The Lord told him to go the rock at Mount Sinai, so that’s where he headed with the judgment council. They each assured him that they’d been trying to keep their tribe in line. What could he say to that except, “It’s too late. They’ve pushed the Lord too far. He told me that he’d stand on the rock at Mount Sinai. I don’t know what He’s going to do to them from up there.”
“Not quite.” It was the Lord. “I said that I will stand before you on the rock at Mount Sinai.”
Moses stumbled. “But it’s the accused who stands before the judgment council.”
The Lord was silent.
“You–” Moses could hardly get out the words. “You will stand before the council and let the people make their charge against you?”
The tribal elders gasped when they heard his side of the conversation.
Moses panted at the effort to keep his fear in check. “My brothers, the Lord will allow Himself to stand before the judgment council, under the accusation of abandoning his people.”
This was getting worse and worse. The people were not supposed to put the Lord on trial. And the Lord wasn’t supposed to agree to it. They had all watched as the Lord moved the waters of the sea for them and then swamped the Egyptian army. What would He do for this offense? Would He pull down the mountains on top of them? Strike them down with a sickness?
Finally, Moses and the elders were there. They sat between the rock and the people, unsure of how to proceed, afraid to look at each other or at the people.
“Strike the rock with your staff,” the Lord said.
Moses pushed himself up and thought about bargaining with the Lord, begging for mercy for His people, but dread pooled in his gut. The people were beyond his help.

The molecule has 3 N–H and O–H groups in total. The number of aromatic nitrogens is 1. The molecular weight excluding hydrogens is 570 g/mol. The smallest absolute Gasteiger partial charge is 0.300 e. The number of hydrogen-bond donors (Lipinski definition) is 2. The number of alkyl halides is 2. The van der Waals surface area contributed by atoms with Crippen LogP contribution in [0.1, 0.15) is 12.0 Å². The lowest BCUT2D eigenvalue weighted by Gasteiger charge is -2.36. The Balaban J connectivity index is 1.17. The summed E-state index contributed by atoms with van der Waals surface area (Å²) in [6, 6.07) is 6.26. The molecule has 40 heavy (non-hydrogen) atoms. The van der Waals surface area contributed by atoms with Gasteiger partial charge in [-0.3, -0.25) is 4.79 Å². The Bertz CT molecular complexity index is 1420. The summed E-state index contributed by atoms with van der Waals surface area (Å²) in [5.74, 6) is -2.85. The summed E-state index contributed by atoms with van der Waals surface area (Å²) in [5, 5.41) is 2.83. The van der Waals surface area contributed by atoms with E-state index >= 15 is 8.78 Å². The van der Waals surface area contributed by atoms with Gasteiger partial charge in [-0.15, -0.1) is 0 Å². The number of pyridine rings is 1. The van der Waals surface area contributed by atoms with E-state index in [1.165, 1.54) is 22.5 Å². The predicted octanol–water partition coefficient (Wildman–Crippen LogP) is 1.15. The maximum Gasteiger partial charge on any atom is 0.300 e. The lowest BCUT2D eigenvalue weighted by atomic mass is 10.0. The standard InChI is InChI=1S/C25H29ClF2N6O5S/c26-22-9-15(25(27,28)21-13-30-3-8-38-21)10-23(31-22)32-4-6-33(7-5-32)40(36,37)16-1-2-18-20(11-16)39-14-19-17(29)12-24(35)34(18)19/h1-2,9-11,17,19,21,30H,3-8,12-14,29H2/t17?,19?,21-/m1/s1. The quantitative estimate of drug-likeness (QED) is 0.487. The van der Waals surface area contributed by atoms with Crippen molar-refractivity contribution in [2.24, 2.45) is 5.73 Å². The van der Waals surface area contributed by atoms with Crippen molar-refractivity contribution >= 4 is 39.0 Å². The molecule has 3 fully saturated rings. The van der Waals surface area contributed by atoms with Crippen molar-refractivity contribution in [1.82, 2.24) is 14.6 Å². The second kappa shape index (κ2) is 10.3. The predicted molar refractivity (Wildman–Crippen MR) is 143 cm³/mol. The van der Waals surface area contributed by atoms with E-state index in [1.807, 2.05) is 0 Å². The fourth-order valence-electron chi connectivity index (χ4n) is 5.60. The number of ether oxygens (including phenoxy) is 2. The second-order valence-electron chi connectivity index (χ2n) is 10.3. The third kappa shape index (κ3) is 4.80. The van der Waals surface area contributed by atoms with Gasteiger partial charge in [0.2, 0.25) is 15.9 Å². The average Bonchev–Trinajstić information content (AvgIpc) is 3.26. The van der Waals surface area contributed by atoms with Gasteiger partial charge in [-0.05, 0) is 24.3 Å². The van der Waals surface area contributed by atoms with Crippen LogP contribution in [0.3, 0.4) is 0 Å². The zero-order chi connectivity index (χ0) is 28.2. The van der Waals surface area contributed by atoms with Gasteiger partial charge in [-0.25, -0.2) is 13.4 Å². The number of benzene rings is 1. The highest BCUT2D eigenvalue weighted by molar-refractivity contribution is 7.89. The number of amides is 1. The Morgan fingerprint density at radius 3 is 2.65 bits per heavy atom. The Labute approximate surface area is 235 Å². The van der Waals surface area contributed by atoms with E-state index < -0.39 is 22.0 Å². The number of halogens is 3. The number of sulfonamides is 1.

“Moses.” The Lord’s voice was so … gentle. “When you strike the rock, water will come out. The people will get their drink.”
This was even more confusing, but if Moses had learned nothing else, it was to do what God told him to. He grabbed his staff with both hands and swung it behind him. In the heartbeat when the staff was poised in the air, right before he brought it against the rock, he heard the people scream in panic. He put all his power behind his swing and almost broke the staff against the rock.
Water gushed out and drenched Moses. He stood under its stream and cried — whether it was in gratitude, in relief, in shock, in awe, he didn’t know. When the tension washed away, he stepped to the side and watched the people. Many of them had turned away from the rock and tried to run, but the crowd was too thick. In the confusion and arguing, few people noticed what happened. The elders had to wade out and tell them, “Turn around. The Lord has given us water.” “Come and drink your fill.” “Bring your jugs and water skins.”
Some people dipped their fingertips in the water and tentatively licked them as if it might be poison. As the water filled the dry river bed that had been their path, others knelt in the middle and stuck their faces in while they drank. Some people danced and others wept. But there was more than enough water to revive everyone. Even the livestock.
When everyone was satisfied, Moses raised his staff one more time. The people quieted.
“Whatever this place used to be called, I am renaming it Massah and Meribah, because here is where we brought our complaint against the Lord. Against our charge, “Is the Lord with us, or not?” the Lord did not put us on trial for daring to accuse Him, nor did He crush us. He agreed to stand trial and his evidence is all around us. Here is the verdict of the council: He is with us! Glory be the name of the Lord!”
This story found its germ in a sermon I heard this summer that unpacked the ancient legalese that I hadn’t recognized in the biblical record. Thinking about how radical a shift it was for God to agree to stand before the tribal judgment council fired up my imagination, and I wanted to play with unpacking the story, and taking more time to tell it than we get in the Bible. Also, I apologize that I do not have a credit for that amazing artwork — I’ve looked. If you know about the original, please drop me a line.